Friday, 18 November 2011

Max Weber and the Weimarer Verfassung - The Abschied of Wilhelmine Zivilisation before the Nazi Catastrophe




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But the question still remains of what “modern industrial work” means and of how it leads necessarily – “inescapably” – to “concentration”, to “socialization” and thence to what this last “inevitably means”, namely, “bureaucratization”. This is an all-important chain of historical and theoretical transitions or passages that must be traced carefully. Even as late as Parlament und Regierung, however, Weber fails to do this, preferring instead to leave the whole chain of historical connections entirely open.



The ultimate foundation of social life is “the system of needs and wants”. The ultimate aim and purpose of society is to satisfy these needs and wants that are ineluctably “individual”. Not only is “the individual” and “self-interest” the foundation of human society, not only is the satisfaction of “needs and wants” – their “provision” – the essential aim of social life. But also the efficient satisfaction of these needs and wants depends on the “rational and systematic organization of free labor”. And this “free labor” is understood as “operari”, as mere, sheer “labor power” or “force” – a homogeneous and measurable “quantity” that does not itself “create” anything, pro-duce any goods, but rather “consumes” and “utilizes” the external world so as to satisfy and “provide” for its “wants” – wants that are deemed to be as “insatiable” as the Schopenhauerian Will. In Schopenhauer, the Ding an sich is still present in the entity of the Will whose “objectification is the body”. Therefore “the external world” exists as well, though only as “representation” that can be “com-prehended” scientifically by the Understanding (Verstand) in accordance with the Principle of Sufficient Reason. In the Schopenhauerian version of the negatives Denken the world is still a “Wirk-lichkeit”, a “work-likeness”, an “actu-ality” in which the human operari is “conditioned” by scientific logico-mathematical “laws” just as it was in Kant, whose greatest merit for Schopenhauer consisted precisely in this “separation” of thing-in-itself and phenomena. Except that Schopenhauer effects a “re-versal” (Um-kehrung) of Kant’s metaphysics: the “external” world therefore is not an “inscrutable Ob-ject”, an unknowable “reality” of noumena “op-posed” (Gegen-stand, ob-ject) to the Will, of which we can only register “phenomena”. But because it is now the “subjective side” that is the “thing-in-itself” from which the “phenomena”, the “objectifications” originate, the “scientificity” of experimental observations, of phenomena, is guaranteed by the unity of their “re-presentation” (Vorstellung) as “subject-object” – a unity that overcomes the infamous Kantian “antinomies of thought”: esse est percipi – what you see is what you get. In this sense, Lukacs’s critique of Kant’s “formalism” is fully comprehensible only through the “screen” of Schopenhauer’s “reversal” of Kant.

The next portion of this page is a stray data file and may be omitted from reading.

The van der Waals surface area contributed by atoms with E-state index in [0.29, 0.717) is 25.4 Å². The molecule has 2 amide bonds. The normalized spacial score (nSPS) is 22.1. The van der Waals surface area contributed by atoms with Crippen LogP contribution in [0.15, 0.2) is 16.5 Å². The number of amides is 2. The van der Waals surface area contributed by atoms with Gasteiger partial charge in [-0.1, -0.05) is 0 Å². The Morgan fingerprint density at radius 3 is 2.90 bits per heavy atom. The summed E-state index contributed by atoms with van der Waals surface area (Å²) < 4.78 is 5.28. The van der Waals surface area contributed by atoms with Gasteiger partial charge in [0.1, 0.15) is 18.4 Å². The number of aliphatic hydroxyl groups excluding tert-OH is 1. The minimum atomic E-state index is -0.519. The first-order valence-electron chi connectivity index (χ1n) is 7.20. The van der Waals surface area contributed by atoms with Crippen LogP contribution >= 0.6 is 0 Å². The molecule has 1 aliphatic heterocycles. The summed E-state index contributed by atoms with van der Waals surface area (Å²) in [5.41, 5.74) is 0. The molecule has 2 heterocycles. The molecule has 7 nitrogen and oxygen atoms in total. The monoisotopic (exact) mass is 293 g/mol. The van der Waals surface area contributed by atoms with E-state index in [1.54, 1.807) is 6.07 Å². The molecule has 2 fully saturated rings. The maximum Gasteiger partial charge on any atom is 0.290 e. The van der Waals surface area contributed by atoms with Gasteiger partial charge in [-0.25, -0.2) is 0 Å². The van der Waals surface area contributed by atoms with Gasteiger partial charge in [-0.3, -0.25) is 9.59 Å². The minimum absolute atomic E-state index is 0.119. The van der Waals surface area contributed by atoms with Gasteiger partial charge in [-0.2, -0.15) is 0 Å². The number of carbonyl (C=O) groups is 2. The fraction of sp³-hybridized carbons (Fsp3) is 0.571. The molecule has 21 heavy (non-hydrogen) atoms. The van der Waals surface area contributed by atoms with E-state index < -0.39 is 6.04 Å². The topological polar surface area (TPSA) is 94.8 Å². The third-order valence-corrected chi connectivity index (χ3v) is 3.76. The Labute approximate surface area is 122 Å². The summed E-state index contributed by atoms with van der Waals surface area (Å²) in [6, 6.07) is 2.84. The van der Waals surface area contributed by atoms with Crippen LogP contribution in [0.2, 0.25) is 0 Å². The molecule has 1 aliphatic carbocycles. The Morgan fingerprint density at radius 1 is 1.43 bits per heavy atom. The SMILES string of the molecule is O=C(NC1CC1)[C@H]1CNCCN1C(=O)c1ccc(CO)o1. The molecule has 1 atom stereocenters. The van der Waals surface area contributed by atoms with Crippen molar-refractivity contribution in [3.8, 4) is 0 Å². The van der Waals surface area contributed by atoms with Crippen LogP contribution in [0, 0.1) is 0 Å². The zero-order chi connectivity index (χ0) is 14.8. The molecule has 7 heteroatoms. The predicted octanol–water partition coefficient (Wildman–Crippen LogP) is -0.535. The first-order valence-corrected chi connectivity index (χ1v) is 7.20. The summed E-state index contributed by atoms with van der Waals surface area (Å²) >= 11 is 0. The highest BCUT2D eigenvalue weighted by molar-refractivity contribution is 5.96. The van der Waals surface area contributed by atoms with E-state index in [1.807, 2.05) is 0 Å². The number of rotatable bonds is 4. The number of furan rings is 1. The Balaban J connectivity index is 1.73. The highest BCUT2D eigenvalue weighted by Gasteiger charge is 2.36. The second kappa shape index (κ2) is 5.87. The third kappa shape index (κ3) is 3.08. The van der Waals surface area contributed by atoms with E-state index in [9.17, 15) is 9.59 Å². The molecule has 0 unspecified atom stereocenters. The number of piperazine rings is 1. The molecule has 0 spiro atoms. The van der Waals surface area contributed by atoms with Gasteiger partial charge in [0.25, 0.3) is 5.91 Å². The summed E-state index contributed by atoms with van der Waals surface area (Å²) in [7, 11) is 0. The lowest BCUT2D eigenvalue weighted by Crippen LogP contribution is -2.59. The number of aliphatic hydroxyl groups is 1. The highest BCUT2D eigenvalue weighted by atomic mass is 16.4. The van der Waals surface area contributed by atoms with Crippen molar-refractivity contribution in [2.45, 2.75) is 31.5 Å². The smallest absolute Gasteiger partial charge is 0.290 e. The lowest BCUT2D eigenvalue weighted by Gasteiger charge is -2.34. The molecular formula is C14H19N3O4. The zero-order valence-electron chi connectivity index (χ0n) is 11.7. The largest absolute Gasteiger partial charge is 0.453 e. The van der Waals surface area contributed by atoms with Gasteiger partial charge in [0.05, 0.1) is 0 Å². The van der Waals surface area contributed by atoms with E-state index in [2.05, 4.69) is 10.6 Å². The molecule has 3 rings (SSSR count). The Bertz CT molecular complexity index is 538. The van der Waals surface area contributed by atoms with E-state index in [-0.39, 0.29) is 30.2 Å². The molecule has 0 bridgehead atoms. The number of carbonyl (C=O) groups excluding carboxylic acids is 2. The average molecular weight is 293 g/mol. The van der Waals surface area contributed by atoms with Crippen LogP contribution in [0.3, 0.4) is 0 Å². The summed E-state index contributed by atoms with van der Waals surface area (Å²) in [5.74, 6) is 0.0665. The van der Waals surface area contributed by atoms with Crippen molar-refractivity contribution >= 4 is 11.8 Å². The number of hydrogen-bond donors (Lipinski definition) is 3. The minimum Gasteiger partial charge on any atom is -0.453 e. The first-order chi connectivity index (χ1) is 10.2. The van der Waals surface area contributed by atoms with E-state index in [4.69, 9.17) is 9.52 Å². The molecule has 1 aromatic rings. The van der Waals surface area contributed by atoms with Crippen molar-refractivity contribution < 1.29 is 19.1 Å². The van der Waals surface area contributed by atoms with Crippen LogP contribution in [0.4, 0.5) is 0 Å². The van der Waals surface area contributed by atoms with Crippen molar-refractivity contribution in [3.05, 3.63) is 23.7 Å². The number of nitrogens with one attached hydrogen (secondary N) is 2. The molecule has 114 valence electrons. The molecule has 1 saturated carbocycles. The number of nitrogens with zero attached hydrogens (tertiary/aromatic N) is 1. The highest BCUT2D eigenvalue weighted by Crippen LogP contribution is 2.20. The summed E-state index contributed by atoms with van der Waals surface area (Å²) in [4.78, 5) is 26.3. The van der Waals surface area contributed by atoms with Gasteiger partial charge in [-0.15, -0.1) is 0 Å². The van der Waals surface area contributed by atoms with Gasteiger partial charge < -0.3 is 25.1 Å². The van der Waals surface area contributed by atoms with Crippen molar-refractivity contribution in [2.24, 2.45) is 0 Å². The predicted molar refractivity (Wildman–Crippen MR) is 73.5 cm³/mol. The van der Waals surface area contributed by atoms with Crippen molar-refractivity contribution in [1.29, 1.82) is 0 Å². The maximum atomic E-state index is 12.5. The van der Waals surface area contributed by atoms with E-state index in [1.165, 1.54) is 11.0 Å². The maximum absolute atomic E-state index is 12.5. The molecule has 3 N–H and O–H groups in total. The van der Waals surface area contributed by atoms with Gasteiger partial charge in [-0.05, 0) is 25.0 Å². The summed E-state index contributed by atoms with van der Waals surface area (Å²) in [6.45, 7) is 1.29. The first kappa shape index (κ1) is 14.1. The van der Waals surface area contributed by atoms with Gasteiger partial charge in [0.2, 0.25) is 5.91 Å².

The “separation” of noumenon and phenomenon also disappears in Machism; but this time it is the “thing-in-itself” that is entirely “eliminated” in favour of the “simple” mathematical con-nection between phenomena or “sensations” (Empfindungen) in an experimental relationship that is “predictable and regular”.  Like Neo-Kantism, Mach’s phenomenology, the Empfindungen, effectively “instrumentalise” science reducing it to the state of a mere “tool”, to its “success” or, in the phrase of one of the founders of the marginalist revolution, Stanley Jevons, to a set of  “predictions and regularities”. There is here a virulent and total rejection of any “reality” or “substance” that may lie “behind” phenomena, of any “metaphysics”. Science is sheer “certainty” achieved in the “simplest” relations capable of being described and calculated with mathematical precision.